Now that the weather is getting colder, you can remain warm and fashionable in a Lana Aztec long sweater cardigan. Available in soft knit, the ankle length style features a draped front, which adds a chic accent to any ensemble.
For an added touch of pizzaz, try a Kamil embroidered kimono cardigan or a Marwa crochet trim shawl cardigan jacket with crochet ruffle.
All of these winter staples are available at Artizara where you can find a wide array of modesty garments to keep you looking good and feeling cozy throughout the cold season.
What did The Beatles, The Rolling Stones and Pink Floyd have in common with Elizabeth Taylor, Lauren Bacall and Princess Margaret? The Middle Eastern-inspired fashions of Thea Porter which will be on display at London’s Fashion and Textile Museum from February 6 to May 3, 2015.
Entitled, “Thea Porter: 70s Bohemian Chic,” the exhibition features more than 150 pieces reflecting Porter’s career which she began as an interior decorator before graduating into a fashion designing icon of the 1960s and 70s.
Renown for her use of exotic clothing such as brocade caftans and the Chazara jacket, Porter was inspired by her childhood travels to the Middle East where she formed an appreciation for patterned silks and other fine fabrics. With her uniquely universal aesthetic, Porter popularized Indian handprints and Islamic textiles such as the suzani embroideries and the ikats of Central Asia as well as Ottoman velvets and the embroidered material of Damascus.
“Thea Porter’s ambition was to create clothes that were intrinsically beautiful, and that would last,” states the Laura McLaws Helms, guest curator of the exhibition. “Today, they are appreciated by not only the customers who have treasured them, but also by a new generation of devotees who continue to seek out her designs: Kate Moss, Julia Roberts, Nicole Richie, Ashley and Mary-Kate Olsen – the appeal of a unique and original Thea Porter dress endures today among some of the most fashionable women in the public eye.”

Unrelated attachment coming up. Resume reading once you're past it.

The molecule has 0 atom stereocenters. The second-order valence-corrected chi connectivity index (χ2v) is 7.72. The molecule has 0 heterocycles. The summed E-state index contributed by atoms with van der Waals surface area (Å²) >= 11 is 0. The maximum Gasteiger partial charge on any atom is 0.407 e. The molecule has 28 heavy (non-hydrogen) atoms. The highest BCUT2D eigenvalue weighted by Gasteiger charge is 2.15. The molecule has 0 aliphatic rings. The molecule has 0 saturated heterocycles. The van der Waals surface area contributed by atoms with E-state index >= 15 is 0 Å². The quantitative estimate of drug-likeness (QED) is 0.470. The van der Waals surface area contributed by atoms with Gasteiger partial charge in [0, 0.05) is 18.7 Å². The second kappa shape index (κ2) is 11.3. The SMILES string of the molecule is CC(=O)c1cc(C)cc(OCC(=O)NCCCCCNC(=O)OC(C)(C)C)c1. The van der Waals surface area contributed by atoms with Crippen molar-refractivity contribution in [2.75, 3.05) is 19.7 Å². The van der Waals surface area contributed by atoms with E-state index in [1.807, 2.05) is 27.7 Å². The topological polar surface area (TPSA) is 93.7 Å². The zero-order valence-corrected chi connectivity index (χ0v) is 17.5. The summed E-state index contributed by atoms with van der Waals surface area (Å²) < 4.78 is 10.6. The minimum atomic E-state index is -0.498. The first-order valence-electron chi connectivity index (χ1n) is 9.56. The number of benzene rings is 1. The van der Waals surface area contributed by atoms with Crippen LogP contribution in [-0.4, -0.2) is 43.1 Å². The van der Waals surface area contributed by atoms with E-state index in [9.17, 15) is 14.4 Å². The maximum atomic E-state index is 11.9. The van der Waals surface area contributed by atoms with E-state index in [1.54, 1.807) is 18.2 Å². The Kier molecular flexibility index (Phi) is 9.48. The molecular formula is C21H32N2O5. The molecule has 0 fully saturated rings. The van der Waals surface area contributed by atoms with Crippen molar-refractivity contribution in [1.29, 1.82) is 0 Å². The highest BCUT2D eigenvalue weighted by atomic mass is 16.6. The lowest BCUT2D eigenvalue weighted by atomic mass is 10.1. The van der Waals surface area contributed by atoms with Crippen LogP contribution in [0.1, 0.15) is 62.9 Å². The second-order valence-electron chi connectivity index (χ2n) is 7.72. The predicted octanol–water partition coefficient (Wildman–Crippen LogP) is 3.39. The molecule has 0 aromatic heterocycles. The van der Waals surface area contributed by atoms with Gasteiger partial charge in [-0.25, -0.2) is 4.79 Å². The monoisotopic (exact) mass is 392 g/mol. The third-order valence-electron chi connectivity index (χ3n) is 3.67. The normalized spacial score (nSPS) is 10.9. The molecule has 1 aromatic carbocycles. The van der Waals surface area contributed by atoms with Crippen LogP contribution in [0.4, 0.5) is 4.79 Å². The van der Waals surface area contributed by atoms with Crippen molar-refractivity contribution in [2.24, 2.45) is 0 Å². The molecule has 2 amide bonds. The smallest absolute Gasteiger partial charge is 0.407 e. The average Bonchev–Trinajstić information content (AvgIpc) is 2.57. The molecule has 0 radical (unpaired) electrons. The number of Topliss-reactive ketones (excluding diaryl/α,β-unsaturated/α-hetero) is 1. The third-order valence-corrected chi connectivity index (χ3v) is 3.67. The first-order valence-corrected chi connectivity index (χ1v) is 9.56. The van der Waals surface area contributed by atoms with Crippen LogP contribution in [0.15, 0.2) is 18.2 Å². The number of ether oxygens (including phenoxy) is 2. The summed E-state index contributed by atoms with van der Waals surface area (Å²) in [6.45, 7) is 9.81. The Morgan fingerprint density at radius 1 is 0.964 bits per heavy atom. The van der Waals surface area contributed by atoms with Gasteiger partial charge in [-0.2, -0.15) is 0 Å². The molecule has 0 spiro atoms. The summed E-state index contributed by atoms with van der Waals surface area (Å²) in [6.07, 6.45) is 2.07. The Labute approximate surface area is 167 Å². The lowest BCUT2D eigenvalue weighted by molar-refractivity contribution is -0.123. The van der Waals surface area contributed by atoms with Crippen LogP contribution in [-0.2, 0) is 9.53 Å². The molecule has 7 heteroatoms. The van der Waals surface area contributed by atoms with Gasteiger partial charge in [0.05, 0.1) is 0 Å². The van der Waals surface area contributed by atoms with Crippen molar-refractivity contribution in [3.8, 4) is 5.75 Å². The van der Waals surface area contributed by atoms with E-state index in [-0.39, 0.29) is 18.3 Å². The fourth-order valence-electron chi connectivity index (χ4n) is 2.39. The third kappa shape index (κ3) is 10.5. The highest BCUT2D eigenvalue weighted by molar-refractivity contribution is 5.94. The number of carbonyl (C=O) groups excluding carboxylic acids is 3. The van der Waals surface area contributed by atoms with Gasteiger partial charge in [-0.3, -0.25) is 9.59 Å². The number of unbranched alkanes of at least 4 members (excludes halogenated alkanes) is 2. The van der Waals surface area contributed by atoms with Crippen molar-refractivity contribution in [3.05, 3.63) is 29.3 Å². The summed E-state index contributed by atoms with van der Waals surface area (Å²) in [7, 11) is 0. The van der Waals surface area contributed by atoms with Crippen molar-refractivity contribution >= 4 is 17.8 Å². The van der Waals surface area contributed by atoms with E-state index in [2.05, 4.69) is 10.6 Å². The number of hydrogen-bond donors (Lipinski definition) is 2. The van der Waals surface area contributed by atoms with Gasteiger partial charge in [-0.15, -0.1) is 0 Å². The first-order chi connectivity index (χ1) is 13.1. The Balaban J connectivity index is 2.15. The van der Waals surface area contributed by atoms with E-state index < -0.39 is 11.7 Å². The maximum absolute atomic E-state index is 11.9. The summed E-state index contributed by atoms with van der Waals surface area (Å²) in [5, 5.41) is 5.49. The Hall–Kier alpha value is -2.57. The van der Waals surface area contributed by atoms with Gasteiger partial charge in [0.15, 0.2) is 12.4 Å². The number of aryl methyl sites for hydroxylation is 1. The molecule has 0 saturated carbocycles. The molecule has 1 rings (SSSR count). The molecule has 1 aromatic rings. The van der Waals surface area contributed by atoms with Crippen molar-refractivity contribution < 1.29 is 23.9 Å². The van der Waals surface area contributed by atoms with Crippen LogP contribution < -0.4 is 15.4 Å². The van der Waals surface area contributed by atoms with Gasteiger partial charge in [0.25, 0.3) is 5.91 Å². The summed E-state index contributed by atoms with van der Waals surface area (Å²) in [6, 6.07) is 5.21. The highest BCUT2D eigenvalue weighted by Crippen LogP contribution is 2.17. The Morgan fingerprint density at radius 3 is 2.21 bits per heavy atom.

From Islamic tunic tops and loose pants to long skirts and Hijab wraps, Artizara offers a number of mix-and-match pieces which can help current fashionistas achieve a Bohemian Chic similar to the styles Thea Porter made famous.
A key part of Muslim clothing for women is the hijab. However, the way in which one wears it can be totally unique depending on your choice of fabric (cotton, silk or wool) as well as the complexity of the scarf style (as noted below).
The simplest style is a one-piece al-amira scarf which can easily be slipped over the head. To ensure a modest approach, there is a two-piece al-amira scarf which includes an underscarf for additional head coverage. Similar to a headband this extra piece slides onto your head first and then is surrounded by the full scarf. As you arrange the folds of the scarf to secure it in place, make sure the fabric drapes over your front, back and shoulders.
If you prefer a side-pinned style, start with a large rectangular scarf or pashmina and one scarf pin. Place the fabric over your head with the edge of the scarf passing over the top of your forehead. The sides of the scarf should be draped over your shoulders with one side hanging twice as low as the other. Next, swing the long end of the scarf around your chin and over your head. Then, drape the end of the scarf over your other shoulder. To make sure the scarf stays in place, take your scarf pin and secure the fabric near the side of your head. If done correctly, the scarf should appear as one loop that goes around your head and under your chin.
While a triangle style looks basic, it does require a measure of precision to perfect—as well as two pins and a square-shaped scarf. First, fold the top right corner to the bottom left corner of the scarf so it creates a triangle shape. Then, put the widest part of the triangle at the top of your forehead and drape the two corners over your shoulders so the third corner of the triangle is at the back of your head. The next step takes some coordination since you must pinch the edges of the scarf that are under your chin—while opening your jaw as wide as possible, and using one of the two pins to secure the scarf under your chin. Once that’s done, you can close your mouth. Now, cross the corners of the scarf over your neck so the left side is to the right, and vice versa. Next, drape the tails of the scarf over your shoulders so you can use the other pin to attach the scarf tails behind your head. Finally, lift the back corner of the scarf and pin the ends at the back of your head, then drape the corner of the scarf up so it covers the pinned part. If folded and pinned properly, the scarf should be straight and remain securely in place.
That’s the technical part. The creative portion comes into play when you select the color and fabric from a hijab store such as Artizara.